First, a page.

Nebraska Revised Statute 27-504
Rule 504. Physician-patient privilege; professional counselor-client privilege; definitions; general rule of privilege; who may claim privilege; exceptions to the privilege.
(1) As used in this rule:
(a) A patient is a person who consults or is examined or interviewed by a physician for purposes of diagnosis or treatment of his or her physical, mental, or emotional condition;
(b) A physician is (i) a person authorized to practice medicine in any state or nation or who is reasonably believed by the patient so to be or (ii) a person licensed as a psychologist under the laws of any state or nation who devotes all or a part of his or her time to the practice of psychology;
(c) A client is a person who consults or is interviewed by a professional counselor for professional counseling as defined in section 38-2118;
(d) A professional counselor is a person certified as a professional counselor pursuant to section 38-2132; and
(e) A communication is confidential if not intended to be disclosed to third persons other than those present to further the interest of (i) the patient in the consultation, examination, or interview, persons reasonably necessary for the transmission of the communication, or persons who are participating in the diagnosis and treatment under the direction of the physician, including members of the patient's family, or (ii) the client participating in professional counseling by a professional counselor.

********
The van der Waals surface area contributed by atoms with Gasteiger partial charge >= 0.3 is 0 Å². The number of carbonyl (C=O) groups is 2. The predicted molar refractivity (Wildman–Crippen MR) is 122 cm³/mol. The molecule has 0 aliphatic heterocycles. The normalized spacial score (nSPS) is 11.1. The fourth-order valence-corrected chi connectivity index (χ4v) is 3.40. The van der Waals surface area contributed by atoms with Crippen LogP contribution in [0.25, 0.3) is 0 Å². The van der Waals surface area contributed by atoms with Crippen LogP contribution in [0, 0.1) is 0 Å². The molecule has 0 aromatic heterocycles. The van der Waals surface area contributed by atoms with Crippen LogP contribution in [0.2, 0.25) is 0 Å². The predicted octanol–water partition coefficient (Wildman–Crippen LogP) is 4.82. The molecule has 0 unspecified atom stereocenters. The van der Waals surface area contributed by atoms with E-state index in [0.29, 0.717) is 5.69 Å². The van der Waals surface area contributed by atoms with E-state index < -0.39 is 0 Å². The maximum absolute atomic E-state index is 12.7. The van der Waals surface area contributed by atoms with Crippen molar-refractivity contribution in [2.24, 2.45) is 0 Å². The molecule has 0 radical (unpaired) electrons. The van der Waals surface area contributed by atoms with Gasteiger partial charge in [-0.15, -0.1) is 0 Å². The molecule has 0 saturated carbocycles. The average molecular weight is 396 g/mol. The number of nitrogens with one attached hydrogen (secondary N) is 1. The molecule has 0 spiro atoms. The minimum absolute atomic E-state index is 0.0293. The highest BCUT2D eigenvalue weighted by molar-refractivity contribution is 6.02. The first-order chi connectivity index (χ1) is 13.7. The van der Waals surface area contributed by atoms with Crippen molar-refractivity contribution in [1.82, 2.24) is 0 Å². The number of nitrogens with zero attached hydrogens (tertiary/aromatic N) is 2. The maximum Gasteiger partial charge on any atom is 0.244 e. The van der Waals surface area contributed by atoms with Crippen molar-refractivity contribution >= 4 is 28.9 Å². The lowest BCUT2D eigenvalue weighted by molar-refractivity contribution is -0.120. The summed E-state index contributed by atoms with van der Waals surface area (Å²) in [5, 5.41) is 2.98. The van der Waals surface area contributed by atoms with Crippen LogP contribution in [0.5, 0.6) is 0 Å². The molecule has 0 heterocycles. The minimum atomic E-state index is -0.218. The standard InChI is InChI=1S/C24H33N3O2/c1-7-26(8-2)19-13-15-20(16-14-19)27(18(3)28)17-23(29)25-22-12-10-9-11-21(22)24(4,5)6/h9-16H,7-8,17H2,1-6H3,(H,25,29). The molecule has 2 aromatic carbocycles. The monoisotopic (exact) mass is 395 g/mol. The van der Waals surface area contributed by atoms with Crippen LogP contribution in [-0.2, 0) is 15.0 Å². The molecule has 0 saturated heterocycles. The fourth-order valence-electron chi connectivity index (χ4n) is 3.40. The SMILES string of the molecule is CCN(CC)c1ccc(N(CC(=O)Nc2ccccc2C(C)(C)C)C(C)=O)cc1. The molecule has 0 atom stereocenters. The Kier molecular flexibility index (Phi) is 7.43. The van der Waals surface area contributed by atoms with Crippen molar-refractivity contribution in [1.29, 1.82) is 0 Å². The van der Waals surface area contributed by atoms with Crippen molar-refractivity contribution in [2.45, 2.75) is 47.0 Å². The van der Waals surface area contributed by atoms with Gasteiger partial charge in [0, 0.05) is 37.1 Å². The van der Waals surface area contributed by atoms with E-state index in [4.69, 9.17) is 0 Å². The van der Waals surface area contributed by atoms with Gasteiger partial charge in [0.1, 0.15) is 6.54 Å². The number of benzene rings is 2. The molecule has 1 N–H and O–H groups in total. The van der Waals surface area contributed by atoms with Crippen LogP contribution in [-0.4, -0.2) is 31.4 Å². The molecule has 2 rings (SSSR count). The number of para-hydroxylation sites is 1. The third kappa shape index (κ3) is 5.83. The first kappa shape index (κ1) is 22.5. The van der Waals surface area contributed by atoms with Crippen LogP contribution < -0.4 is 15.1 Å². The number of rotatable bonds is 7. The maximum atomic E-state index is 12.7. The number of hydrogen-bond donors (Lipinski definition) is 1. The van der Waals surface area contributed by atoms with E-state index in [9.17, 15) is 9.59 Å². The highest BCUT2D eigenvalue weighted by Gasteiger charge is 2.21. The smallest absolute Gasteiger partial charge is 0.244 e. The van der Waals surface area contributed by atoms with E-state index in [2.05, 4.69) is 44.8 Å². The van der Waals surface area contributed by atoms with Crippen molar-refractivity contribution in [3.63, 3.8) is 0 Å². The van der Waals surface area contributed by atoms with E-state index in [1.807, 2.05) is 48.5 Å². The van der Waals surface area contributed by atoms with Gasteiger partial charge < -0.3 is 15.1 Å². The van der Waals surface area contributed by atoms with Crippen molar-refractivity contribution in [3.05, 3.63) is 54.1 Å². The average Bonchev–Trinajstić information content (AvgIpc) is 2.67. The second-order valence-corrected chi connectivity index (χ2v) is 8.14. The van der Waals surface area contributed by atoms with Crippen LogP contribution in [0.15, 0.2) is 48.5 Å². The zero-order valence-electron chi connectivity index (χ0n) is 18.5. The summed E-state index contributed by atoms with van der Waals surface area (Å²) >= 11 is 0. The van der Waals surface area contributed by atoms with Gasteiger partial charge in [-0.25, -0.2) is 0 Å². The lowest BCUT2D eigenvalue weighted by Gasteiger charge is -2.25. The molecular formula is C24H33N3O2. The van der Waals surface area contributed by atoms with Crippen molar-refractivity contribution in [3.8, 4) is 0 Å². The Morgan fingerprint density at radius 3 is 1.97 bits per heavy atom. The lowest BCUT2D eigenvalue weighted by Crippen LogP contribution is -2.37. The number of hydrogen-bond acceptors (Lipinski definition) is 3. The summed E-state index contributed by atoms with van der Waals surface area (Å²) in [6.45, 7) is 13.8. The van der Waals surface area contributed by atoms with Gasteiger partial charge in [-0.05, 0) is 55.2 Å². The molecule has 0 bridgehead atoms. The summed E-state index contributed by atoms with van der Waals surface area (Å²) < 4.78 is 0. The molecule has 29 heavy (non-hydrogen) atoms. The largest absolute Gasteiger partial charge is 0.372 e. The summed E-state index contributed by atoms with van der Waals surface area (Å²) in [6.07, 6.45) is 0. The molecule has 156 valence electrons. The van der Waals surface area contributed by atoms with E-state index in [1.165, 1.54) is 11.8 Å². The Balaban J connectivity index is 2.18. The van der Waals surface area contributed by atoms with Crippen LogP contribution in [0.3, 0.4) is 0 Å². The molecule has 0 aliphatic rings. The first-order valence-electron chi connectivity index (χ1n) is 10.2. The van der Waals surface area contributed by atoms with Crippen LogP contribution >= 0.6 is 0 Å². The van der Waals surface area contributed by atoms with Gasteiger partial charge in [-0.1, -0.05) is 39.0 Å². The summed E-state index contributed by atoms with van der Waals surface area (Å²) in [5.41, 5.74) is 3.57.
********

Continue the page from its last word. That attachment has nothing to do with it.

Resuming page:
(2)(a) A patient has a privilege to refuse to disclose and to prevent any other person from disclosing confidential communications made for the purposes of diagnosis or treatment of his or her physical, mental, or emotional condition among himself or herself, his or her physician, or persons who are participating in the diagnosis or treatment under the direction of the physician, including members of the patient's family.
(b) A client has a privilege to refuse to disclose and to prevent any other person from disclosing confidential communications made during counseling between himself or herself, his or her professional counselor, or persons who are participating in the counseling under the direction of the professional counselor, including members of the client's family.